Its key findings are that:
- Claims that EU sourced biofuel production has caused either food price rises or reduced global food supply are false.
- EU biofuel production has contributed to global food security,
- The EU has increased its export capacity for cereals by 10 million tonnes during the study period.
- EU biofuel production has reduced the EU demand for imported protein soy feed by producing 13 million tonnes of high protein non-GMO animal feed.
- Biofuel production has made a positive contribution to a key CAP objective of keeping land in good agricultural status in order to maintain the potential of EU agriculture. Without the biofuel industry, increasing amounts of land would be lost to agriculture.
- Shows the need for a clear distinction between EU-sourced biofuels– and biofuels made from imported palm oil and imported “waste oils”.
- Finds that biofuels made from imported palm oil have highly damaging impacts on the climate and environment while EU-sourced biofuels have clearly positive climate, environmental and economic impacts.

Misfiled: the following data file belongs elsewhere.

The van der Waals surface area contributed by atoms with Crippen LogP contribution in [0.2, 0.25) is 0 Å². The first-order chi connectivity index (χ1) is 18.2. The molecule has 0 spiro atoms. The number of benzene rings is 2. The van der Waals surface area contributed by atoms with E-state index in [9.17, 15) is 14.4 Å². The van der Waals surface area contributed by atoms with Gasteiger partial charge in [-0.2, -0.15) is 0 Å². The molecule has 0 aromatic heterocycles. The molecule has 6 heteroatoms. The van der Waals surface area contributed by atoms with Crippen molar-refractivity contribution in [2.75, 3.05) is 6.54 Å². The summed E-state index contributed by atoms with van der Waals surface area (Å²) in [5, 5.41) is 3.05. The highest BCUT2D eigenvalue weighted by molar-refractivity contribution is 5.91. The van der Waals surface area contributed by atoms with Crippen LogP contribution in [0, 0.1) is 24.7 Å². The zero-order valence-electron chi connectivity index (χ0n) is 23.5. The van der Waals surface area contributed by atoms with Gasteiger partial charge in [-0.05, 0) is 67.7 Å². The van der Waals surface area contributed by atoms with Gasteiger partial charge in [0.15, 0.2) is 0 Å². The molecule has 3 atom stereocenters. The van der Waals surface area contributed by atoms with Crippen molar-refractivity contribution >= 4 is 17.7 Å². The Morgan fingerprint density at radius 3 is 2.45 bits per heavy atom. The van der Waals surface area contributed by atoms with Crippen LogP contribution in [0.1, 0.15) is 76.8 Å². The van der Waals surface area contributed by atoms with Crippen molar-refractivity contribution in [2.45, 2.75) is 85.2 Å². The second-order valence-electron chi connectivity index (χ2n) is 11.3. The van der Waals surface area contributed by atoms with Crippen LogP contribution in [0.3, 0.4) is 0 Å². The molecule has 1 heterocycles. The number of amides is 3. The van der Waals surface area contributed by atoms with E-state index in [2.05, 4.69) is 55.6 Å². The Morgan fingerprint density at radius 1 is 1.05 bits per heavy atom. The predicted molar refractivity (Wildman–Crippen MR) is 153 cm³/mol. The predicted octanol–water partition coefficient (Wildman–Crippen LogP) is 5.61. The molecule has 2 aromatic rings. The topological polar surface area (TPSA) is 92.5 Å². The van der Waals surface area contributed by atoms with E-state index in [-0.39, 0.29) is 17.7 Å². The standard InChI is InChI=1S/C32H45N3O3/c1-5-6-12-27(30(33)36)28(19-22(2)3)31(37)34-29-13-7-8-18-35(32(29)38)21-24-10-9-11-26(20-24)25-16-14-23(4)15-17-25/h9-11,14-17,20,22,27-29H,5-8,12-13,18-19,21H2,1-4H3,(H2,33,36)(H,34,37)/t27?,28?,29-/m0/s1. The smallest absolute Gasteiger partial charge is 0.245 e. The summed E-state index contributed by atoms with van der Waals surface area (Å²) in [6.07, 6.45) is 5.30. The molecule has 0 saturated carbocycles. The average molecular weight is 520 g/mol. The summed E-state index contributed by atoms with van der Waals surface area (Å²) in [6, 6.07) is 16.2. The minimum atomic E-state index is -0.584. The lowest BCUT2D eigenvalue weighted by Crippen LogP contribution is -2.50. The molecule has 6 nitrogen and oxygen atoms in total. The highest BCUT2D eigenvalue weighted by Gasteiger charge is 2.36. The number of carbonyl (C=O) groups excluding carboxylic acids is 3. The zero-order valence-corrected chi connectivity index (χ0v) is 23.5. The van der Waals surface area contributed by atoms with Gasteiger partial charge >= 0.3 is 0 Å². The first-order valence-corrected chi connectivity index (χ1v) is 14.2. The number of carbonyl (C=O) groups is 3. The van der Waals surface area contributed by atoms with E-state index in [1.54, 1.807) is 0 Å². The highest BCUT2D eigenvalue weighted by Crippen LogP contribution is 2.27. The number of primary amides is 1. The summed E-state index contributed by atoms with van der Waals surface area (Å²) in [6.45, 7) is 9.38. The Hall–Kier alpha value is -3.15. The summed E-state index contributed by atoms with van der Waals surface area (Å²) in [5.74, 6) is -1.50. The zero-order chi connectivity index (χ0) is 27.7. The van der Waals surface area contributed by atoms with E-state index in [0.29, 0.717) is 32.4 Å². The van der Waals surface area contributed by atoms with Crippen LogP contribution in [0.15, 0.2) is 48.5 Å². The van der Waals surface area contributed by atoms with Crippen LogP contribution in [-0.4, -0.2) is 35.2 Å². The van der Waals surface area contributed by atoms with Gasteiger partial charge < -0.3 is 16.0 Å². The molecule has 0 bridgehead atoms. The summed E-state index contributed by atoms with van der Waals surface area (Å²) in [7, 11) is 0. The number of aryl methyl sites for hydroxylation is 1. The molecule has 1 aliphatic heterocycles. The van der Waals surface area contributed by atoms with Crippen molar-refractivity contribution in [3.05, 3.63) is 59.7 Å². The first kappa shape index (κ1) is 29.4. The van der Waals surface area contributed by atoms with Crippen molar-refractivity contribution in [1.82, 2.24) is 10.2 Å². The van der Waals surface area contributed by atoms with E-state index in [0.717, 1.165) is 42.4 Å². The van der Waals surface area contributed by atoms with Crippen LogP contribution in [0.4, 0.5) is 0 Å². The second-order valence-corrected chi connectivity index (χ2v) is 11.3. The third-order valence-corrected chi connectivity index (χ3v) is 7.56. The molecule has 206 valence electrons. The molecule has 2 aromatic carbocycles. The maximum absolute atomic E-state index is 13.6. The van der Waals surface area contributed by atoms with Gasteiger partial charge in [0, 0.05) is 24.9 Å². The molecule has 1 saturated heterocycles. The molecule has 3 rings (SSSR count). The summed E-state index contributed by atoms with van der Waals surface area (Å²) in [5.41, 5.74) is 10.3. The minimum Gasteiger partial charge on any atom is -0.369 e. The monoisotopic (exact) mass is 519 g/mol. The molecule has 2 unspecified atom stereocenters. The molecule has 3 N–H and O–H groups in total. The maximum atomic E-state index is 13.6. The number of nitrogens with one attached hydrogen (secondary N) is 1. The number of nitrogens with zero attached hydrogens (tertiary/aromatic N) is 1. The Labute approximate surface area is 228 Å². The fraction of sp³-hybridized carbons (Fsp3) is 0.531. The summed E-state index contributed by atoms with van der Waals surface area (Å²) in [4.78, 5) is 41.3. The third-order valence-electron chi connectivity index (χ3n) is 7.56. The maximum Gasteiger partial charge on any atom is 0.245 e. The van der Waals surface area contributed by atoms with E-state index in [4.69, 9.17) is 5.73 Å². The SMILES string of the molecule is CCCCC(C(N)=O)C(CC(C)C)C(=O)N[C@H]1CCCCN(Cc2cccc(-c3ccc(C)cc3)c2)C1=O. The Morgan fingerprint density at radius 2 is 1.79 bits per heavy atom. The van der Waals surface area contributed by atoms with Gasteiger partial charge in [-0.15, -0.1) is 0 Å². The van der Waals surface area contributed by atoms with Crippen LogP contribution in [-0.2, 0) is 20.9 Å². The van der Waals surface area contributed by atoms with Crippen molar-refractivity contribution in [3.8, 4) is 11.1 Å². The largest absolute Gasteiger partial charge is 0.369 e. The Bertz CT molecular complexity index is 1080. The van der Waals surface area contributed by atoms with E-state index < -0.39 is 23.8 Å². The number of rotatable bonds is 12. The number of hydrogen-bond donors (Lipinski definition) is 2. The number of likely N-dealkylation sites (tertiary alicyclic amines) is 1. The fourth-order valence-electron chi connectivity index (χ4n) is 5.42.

- Biofuels helped to secure farm income of € 5-7 billion, led to very significant investment in rural regions and supported 300.000 jobs.
In the words of its authors, the report “highlights the need for EU decision-makers to promote a fact-based strategic approach when it comes to biofuels and provides evidence on the capacity of EU biofuels to be a lever for both environmental sustainability and economic development in rural areas without any detrimental effects”.
It will be interesting to see whether this report will penetrate the thinking in the Commission in any way, or whether the College of Commissioners and their staff will choose to remain impervious to facts, to economics and to science as has been their choice to date.